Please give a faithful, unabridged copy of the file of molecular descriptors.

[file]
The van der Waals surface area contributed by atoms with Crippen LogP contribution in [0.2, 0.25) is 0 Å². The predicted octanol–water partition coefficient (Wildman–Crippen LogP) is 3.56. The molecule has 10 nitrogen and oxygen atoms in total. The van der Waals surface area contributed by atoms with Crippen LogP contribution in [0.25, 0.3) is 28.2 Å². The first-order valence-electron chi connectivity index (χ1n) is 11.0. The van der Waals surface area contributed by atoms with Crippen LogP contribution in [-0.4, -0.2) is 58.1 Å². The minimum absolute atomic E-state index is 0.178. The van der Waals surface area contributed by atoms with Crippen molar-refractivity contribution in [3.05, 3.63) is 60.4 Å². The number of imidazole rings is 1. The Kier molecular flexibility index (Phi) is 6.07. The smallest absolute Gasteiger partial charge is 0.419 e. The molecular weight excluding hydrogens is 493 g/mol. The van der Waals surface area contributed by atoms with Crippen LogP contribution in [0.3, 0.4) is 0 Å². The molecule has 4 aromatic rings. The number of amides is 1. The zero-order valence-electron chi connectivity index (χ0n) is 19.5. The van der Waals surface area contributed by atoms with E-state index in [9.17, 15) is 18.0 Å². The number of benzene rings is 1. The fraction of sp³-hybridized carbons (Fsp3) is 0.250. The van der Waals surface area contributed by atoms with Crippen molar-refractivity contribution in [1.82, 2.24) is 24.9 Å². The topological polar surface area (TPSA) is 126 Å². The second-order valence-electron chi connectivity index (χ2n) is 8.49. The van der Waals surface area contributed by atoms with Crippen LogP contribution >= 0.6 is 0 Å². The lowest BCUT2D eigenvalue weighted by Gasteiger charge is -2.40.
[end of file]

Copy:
The van der Waals surface area contributed by atoms with Crippen LogP contribution in [0.2, 0.25) is 0 Å². The predicted octanol–water partition coefficient (Wildman–Crippen LogP) is 3.56. The molecule has 10 nitrogen and oxygen atoms in total. The van der Waals surface area contributed by atoms with Crippen LogP contribution in [0.25, 0.3) is 28.2 Å². The first-order valence-electron chi connectivity index (χ1n) is 11.0. The van der Waals surface area contributed by atoms with Crippen LogP contribution in [-0.4, -0.2) is 58.1 Å². The minimum absolute atomic E-state index is 0.178. The van der Waals surface area contributed by atoms with Crippen molar-refractivity contribution in [3.05, 3.63) is 60.4 Å². The number of imidazole rings is 1. The Kier molecular flexibility index (Phi) is 6.07. The smallest absolute Gasteiger partial charge is 0.419 e. The molecular weight excluding hydrogens is 493 g/mol. The van der Waals surface area contributed by atoms with Crippen LogP contribution in [0.3, 0.4) is 0 Å². The molecule has 4 aromatic rings. The number of amides is 1. The zero-order valence-electron chi connectivity index (χ0n) is 19.5. The van der Waals surface area contributed by atoms with E-state index in [9.17, 15) is 18.0 Å². The number of benzene rings is 1. The fraction of sp³-hybridized carbons (Fsp3) is 0.250. The van der Waals surface area contributed by atoms with Crippen molar-refractivity contribution in [1.82, 2.24) is 24.9 Å². The topological polar surface area (TPSA) is 126 Å². The second-order valence-electron chi connectivity index (χ2n) is 8.49. The van der Waals surface area contributed by atoms with Crippen LogP contribution >= 0.6 is 0 Å². The lowest BCUT2D eigenvalue weighted by Gasteiger charge is -2.40.